Nutrient patterns and their food sources in an international study setting: Report from the EPIC study

Aurelie Moskal, Pedro T. Pisa, Pietro Ferrari, Graham Byrnes, Heinz Freisling, Marie Christine Boutron-Ruault, Claire Cadeau, Laura Nailler, Andrea Wendt, Tilman Kühn, Heiner Boeing, Brian Buijsse, Anne Tjønneland, Jytte Halkjær, Christina C. Dahm, Stephanie E. Chiuve, Jose R. Quirós, Genevieve Buckland, Esther Molina-Montes, Pilar AmianoJosé M. Huerta Castaño, Aurelio Barricarte Gurrea, Kay Tee Khaw, Marleen A. Lentjes, Timothy J. Key, Dora Romaguera, Anne Claire Vergnaud, Antonia Trichopoulou, Christina Bamia, Philippos Orfanos, Domenico Palli, Valeria Pala, Rosario Tumino, Carlotta Sacerdote, Maria Santucci De Magistris, H. Bas Bueno-de-Mesquita, Marga C. Ocké, Joline W.J. Beulens, Ulrika Ericson, Isabel Drake, Lena M. Nilsson, Anna Winkvist, Elisabete Weiderpass, Anette Hjartåker, Elio Riboli, Nadia Slimani

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Background: Compared to food patterns, nutrient patterns have been rarely used particularly at international level. We studied, in the context of a multi-center study with heterogeneous data, the methodological challenges regarding pattern analyses. Methodology/Principal Findings: We identified nutrient patterns from food frequency questionnaires (FFQ) in the European Prospective Investigation into Cancer and Nutrition (EPIC) Study and used 24-hour dietary recall (24-HDR) data to validate and describe the nutrient patterns and their related food sources. Associations between lifestyle factors and the nutrient patterns were also examined. Principal component analysis (PCA) was applied on 23 nutrients derived from country-specific FFQ combining data from all EPIC centers (N= 477,312). Harmonized 24-HDRs available for a representative sample of the EPIC populations (N= 34,436) provided accurate mean group estimates of nutrients and foods by quintiles of pattern scores, presented graphically. An overall PCA combining all data captured a good proportion of the variance explained in each EPIC center. Four nutrient patterns were identified explaining 67% of the total variance: Principle component (PC) 1 was characterized by a high contribution of nutrients from plant food sources and a low contribution of nutrients from animal food sources; PC2 by a high contribution ofmicro-nutrients and proteins; PC3 was characterized by polyunsaturated fatty acids and vitamin D; PC4 was characterized by calcium, proteins, riboflavin, and phosphorus. The nutrientswith high loadings on a particular pattern as derived from country-specific FFQ also showed high deviations in their mean EPIC intakes by quintiles of pattern scores when estimated from 24-HDR. Center and energy intake explained most of the variability in pattern scores. Conclusion/Significance: The use of 24-HDR enabled internal validation and facilitated the interpretation of the nutrient patterns derived from FFQs in term of food sources. These outcomes open research opportunities and perspectives of using nutrient patterns in future studies particularly at international level.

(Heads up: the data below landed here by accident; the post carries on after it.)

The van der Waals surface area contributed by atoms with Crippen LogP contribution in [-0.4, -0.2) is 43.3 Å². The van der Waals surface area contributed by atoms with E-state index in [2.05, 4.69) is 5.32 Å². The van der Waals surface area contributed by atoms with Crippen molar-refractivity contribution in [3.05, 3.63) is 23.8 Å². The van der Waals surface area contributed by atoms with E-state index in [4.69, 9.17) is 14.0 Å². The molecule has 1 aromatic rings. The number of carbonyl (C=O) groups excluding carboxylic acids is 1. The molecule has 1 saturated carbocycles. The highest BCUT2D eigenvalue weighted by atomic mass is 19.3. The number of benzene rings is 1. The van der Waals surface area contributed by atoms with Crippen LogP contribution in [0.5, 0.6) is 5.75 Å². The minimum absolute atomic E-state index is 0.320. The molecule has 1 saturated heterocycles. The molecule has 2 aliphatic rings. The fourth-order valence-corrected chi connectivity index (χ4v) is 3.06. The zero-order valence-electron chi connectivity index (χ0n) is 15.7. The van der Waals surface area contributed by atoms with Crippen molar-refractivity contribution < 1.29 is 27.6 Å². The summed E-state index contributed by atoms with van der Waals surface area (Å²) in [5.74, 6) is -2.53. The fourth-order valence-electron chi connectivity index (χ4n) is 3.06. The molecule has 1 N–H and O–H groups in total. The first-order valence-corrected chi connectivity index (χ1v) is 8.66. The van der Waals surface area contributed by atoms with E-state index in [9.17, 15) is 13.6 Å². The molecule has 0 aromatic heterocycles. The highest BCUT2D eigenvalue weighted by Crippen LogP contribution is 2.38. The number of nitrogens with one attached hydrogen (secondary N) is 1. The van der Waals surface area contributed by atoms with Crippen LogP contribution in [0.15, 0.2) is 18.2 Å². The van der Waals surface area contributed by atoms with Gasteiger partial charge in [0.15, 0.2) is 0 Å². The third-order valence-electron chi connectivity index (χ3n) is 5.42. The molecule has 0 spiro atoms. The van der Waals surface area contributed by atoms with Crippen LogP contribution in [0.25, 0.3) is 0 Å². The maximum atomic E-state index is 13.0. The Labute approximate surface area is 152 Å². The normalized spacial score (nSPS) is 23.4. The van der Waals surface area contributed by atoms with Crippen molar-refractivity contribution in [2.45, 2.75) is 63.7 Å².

Original languageEnglish
Article numbere98647
Issue number6
Publication statusPublished - 5 Jun 2014

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